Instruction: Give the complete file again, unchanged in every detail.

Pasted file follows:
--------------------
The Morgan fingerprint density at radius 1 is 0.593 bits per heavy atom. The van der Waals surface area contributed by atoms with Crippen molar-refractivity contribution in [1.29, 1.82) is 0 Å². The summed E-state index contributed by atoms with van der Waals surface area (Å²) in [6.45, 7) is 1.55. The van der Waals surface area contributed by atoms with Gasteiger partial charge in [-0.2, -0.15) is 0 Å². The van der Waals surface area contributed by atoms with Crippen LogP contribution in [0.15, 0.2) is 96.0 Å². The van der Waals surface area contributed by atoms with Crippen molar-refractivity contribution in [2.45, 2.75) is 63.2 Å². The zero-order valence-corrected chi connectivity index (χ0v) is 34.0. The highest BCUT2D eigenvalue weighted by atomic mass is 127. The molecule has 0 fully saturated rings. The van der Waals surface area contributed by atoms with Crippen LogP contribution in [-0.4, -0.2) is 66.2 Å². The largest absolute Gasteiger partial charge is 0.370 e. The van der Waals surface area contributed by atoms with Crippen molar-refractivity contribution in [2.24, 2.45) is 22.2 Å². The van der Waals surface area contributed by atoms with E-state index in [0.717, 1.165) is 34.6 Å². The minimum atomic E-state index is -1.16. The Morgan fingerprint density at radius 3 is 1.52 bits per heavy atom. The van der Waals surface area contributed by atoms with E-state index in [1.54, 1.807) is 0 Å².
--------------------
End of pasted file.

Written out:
The Morgan fingerprint density at radius 1 is 0.593 bits per heavy atom. The van der Waals surface area contributed by atoms with Crippen molar-refractivity contribution in [1.29, 1.82) is 0 Å². The summed E-state index contributed by atoms with van der Waals surface area (Å²) in [6.45, 7) is 1.55. The van der Waals surface area contributed by atoms with Gasteiger partial charge in [-0.2, -0.15) is 0 Å². The van der Waals surface area contributed by atoms with Crippen LogP contribution in [0.15, 0.2) is 96.0 Å². The van der Waals surface area contributed by atoms with Crippen molar-refractivity contribution in [2.45, 2.75) is 63.2 Å². The zero-order valence-corrected chi connectivity index (χ0v) is 34.0. The highest BCUT2D eigenvalue weighted by atomic mass is 127. The molecule has 0 fully saturated rings. The van der Waals surface area contributed by atoms with Crippen LogP contribution in [-0.4, -0.2) is 66.2 Å². The largest absolute Gasteiger partial charge is 0.370 e. The van der Waals surface area contributed by atoms with Crippen molar-refractivity contribution in [2.24, 2.45) is 22.2 Å². The van der Waals surface area contributed by atoms with E-state index in [0.717, 1.165) is 34.6 Å². The minimum atomic E-state index is -1.16. The Morgan fingerprint density at radius 3 is 1.52 bits per heavy atom. The van der Waals surface area contributed by atoms with E-state index in [1.54, 1.807) is 0 Å².